This is something that any brand has to face, when trying to distribute content on the web, the value of the comments. I’ve worked on a campaign where a video was released onto YouTube as part of a campaign, with open comments. The subject matter (a young, bratty teenager) meant the comments quickly dropped to the basest YT commentry. A decision was made to leave them as is BUT when a further video went up, which included a ‘real’ contest winner, not just the actress, we closed them. The comment quality tended to be low and potential for defamation too high to be comfortable leaving them open.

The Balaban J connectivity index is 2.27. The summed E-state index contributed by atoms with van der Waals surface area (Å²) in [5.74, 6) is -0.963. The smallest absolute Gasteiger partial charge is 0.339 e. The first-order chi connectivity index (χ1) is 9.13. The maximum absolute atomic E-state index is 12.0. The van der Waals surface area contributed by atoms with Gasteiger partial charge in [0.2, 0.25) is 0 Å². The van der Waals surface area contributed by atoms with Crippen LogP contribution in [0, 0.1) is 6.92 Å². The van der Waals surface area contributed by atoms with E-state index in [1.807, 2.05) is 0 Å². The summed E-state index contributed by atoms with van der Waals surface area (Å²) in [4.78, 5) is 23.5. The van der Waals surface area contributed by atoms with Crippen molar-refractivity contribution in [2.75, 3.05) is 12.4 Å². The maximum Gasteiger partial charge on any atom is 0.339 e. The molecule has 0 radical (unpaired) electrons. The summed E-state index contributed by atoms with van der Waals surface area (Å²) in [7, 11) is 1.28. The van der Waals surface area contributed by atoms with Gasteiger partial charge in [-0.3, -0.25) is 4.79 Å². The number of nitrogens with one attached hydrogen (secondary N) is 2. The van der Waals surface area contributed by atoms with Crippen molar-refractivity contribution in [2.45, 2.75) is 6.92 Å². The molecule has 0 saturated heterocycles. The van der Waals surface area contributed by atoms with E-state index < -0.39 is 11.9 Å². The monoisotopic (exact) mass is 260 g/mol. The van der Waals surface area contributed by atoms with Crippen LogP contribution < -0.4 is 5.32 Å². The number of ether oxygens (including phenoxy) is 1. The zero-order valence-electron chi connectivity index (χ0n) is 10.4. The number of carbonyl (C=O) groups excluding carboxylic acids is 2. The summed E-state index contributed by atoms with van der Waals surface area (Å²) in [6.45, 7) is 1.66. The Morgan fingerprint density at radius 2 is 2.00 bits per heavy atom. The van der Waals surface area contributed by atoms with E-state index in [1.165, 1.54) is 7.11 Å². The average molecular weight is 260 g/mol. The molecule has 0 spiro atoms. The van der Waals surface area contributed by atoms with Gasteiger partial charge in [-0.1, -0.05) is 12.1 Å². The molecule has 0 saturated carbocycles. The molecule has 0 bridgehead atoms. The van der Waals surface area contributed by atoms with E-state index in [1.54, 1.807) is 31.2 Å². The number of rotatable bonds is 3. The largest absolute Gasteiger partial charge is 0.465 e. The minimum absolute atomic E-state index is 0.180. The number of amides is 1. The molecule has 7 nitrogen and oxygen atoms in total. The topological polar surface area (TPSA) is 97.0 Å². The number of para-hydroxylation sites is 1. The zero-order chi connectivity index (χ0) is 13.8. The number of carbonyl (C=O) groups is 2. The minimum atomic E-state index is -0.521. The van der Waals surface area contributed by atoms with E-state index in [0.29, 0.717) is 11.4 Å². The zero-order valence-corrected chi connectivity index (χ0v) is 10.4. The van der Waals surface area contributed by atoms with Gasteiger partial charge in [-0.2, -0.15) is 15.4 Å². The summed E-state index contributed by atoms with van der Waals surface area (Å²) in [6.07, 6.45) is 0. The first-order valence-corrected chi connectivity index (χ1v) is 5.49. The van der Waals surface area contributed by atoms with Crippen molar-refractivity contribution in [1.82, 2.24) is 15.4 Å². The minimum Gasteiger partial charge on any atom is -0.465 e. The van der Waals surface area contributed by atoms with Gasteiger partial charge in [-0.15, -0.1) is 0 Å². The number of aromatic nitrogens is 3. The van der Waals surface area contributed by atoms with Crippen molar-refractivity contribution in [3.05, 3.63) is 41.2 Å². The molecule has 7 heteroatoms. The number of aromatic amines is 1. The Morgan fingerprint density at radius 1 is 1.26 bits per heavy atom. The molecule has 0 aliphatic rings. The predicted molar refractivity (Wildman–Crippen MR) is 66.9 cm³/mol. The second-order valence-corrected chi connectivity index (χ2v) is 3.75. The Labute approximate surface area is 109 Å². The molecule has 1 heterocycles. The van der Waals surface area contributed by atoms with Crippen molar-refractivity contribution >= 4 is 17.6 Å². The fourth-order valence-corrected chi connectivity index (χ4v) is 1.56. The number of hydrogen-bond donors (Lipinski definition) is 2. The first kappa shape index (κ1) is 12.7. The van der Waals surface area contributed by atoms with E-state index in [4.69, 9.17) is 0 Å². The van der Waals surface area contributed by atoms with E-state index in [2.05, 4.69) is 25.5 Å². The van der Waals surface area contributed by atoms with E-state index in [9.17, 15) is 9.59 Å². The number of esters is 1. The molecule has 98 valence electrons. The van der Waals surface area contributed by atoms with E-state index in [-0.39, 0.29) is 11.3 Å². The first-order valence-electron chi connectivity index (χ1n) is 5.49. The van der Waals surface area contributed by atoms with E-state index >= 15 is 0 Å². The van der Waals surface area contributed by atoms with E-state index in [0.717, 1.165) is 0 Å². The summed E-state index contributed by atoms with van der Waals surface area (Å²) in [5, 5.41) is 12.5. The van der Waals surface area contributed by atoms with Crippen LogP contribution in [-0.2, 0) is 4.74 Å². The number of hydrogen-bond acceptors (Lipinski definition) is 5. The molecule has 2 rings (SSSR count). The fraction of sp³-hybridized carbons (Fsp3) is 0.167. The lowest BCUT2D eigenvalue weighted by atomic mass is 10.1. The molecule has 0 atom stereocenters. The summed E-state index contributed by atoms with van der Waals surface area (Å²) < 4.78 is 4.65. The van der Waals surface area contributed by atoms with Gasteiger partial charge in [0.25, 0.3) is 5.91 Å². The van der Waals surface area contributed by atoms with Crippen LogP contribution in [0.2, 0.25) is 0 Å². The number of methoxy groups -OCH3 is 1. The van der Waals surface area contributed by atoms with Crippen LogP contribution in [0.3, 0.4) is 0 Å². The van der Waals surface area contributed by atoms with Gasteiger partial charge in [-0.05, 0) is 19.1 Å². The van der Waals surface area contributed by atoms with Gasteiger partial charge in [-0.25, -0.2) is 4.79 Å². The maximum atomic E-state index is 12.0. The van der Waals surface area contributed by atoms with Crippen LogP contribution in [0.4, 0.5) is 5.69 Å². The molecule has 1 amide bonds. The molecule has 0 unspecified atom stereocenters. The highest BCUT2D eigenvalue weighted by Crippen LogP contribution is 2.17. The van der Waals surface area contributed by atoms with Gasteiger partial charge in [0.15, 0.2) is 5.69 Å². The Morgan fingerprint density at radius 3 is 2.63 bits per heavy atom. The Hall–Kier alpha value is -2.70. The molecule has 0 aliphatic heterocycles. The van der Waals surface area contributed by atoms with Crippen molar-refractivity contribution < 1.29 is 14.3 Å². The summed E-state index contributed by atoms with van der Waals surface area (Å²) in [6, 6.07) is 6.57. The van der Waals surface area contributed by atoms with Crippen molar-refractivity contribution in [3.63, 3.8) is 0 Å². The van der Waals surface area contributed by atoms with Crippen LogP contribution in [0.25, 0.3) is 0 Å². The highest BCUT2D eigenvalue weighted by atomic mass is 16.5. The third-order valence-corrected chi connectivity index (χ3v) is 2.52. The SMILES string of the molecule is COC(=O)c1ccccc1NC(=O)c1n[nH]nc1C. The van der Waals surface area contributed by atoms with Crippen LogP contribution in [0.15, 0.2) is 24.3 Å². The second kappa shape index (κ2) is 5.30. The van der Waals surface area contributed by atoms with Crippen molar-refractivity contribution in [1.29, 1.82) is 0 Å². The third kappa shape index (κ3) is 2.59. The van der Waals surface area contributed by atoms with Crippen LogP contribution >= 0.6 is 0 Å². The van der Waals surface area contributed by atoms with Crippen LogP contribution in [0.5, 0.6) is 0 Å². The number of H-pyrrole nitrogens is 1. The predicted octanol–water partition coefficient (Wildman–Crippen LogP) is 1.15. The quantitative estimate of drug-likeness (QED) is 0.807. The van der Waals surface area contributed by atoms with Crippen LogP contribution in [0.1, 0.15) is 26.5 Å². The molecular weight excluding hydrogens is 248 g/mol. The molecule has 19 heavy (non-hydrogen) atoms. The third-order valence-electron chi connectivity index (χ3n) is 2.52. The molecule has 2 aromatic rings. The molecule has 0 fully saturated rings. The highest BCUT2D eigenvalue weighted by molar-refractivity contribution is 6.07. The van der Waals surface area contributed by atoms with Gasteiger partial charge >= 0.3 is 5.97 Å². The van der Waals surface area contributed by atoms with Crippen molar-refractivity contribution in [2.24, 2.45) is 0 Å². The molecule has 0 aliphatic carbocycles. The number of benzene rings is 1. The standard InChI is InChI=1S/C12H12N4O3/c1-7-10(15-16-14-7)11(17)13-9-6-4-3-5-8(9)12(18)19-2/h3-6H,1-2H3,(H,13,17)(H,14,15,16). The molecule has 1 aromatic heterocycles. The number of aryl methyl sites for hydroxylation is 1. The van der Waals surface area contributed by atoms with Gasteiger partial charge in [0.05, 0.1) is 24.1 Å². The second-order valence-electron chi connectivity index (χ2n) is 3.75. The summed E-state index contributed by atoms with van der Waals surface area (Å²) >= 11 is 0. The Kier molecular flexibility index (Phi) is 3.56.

For any brand, commentary moderation is a high cost if all you are going to do is ‘moderate’. either pre- or -post. If you’re going to be around for a while (ie it’s not just a short term campaign), I’d be focusing on supporting and empowering your readers and commenters, to set the tone and encourage self-policing. A community manager can go a long way to help reduce reactionary moderation costs. For short term campaigns, if you want your content out on sites that are not your own, your going to have to live with it if the commentary turns bad, it’s a consequence of the web.
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